The Queen Anne-style house, one of the grand old homes in the Cleveland Park neighborhood of Northwest Washington, has had several interesting owners.

The 1898 house was one of many built by the Cleveland Park Co. in the neighborhood. Two Washington real estate agents, Thomas Waggaman and John Sherman, formed the company in 1894 and began constructing houses.

A few years before the house was built, the company ran ads in the Evening Star proclaiming: “Want to make money? A home near the President’s residence will prove a wise investment.” By then President Grover Cleveland, for whom the neighborhood is named, had sold his house, but that didn’t seem to thwart sales.

Distinguished homes for sale in the D.C. region

Cleveland Park house | The Queen Anne-style house is one of the grand old homes in the Cleveland Park neighborhood of Northwest Washington. It is listed at $5.7 million. (Peter Papoulakos)

The house was designed by Robert Head, the chief architect of the Cleveland Park Co. Head, a self-taught architect from Leesburg, Va., designed the greatest number of houses for the Cleveland Park Co. from 1898 to 1901. This house was built by John Simpson.

Five years after the house was built, a story in the Washington Times praised Head’s design, describing it as “largely composed of stone used in an artistic manner, with its double front, handsome conservative porch, and other features, [it] never fails to attract passers-by.”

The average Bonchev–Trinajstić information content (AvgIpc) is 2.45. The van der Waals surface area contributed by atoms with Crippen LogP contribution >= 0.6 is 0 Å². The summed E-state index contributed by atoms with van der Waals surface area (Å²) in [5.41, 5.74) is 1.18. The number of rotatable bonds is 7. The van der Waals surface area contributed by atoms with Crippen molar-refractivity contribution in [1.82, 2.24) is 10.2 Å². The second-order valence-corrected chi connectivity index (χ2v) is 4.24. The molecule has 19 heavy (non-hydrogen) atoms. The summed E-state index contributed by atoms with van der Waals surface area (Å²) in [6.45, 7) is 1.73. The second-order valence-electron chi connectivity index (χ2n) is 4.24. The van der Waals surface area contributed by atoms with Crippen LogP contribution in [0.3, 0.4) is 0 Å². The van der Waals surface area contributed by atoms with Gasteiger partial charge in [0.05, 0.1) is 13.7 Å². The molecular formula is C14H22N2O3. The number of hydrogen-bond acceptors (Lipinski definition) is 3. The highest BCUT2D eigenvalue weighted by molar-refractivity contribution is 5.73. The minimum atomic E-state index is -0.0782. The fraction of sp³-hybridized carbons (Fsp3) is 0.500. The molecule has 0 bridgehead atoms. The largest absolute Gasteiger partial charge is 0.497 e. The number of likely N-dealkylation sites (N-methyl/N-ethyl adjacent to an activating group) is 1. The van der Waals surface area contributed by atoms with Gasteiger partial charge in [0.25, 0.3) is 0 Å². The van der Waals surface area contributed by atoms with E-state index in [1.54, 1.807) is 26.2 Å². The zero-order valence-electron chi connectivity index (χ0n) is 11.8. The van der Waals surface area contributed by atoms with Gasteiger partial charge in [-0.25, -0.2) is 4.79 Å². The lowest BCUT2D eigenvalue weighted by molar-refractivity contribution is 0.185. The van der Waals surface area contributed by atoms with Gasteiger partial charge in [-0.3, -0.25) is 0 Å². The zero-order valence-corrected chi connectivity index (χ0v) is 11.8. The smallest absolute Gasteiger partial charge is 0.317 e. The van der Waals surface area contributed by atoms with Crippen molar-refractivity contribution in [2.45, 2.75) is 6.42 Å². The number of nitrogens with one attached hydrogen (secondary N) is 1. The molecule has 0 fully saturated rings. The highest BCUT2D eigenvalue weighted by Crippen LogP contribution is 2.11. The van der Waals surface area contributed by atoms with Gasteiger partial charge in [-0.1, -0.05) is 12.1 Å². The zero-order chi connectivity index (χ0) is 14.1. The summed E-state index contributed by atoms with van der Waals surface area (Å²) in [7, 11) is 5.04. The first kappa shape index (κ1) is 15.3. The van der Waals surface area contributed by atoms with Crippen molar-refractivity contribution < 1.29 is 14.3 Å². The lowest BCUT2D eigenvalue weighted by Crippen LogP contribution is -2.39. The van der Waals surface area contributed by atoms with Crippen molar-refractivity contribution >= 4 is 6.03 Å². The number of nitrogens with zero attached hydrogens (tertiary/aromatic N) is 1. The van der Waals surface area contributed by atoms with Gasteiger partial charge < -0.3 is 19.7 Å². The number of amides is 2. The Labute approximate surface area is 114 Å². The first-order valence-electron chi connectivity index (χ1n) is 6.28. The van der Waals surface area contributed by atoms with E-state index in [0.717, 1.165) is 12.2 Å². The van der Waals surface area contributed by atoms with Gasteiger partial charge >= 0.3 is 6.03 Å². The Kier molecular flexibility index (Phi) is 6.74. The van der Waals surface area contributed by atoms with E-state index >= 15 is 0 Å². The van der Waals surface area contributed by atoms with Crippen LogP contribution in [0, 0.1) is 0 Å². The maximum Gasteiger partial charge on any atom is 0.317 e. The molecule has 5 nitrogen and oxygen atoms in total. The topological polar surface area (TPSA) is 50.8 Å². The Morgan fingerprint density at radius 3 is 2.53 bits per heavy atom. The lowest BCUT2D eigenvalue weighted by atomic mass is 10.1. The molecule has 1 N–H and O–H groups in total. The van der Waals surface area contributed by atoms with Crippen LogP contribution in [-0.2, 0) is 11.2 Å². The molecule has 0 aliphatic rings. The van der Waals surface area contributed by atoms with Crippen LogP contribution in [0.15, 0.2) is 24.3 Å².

Jonas H. and Josephine P. McGowan were the first known owners of the house. He was a U.S. representative from Michigan who practiced law in Washington after leaving office in 1881.

George E. Beauchamp, leader of the Washington Ethical Society, lived there from 1952 until 1957.

Day Thorpe, the music and literary critic at the Washington Star, bought the house from Beauchamp in 1957. Thorpe was also co-founder of the Opera Society of Washington, now known as the Washington National Opera.

Barbara Whitney Headley owned the home from 1969 to 1974. She was the sister of Cornelius Vanderbilt Whitney and daughter of sculptor Gertrude Vanderbilt Whitney, founder of New York’s Whitney Museum of American Art.

About four years after they bought the house from Headley, Terrence and Patricia Sheehy hired Washington architect Dickson Carroll to design an addition.

The house has passed through a handful of owners since the Sheehys, but it has retained its architectural details. The distinctive facade features stone, stucco, half-timbering, shingles and decorative woodwork. Each side of the house has a wraparound porch. The living room, dining room, study and family room all have fireplaces. The dining room has wood beams on the ceiling. The kitchen has a spacious island and a breakfast area.

The second level has three bedrooms, including the owner’s suite bedroom. One of the bedrooms is connected to a turret at the back of the house. The owner’s suite has a fireplace in the bedroom; a bathroom with a dual-sink vanity, a soaking tub and a separate shower; a walk-in closet; and access to two balconies. There’s also a laundry room on this floor.

The top level has two bedrooms with en suite bathrooms. The lower level is a large recreation room.

The fenced backyard has a saltwater swimming pool. A long driveway leads to a detached garage.

The five-bedroom, five-bathroom, 6,800-square-foot house is listed at just under $5.7 million.

Listing agent: Margot Wilson, Washington Fine Properties

Correction: An earlier version of this story incorrectly listed the address of the house. It is at 2941 Newark St. NW, Washington, D.C., not 6941.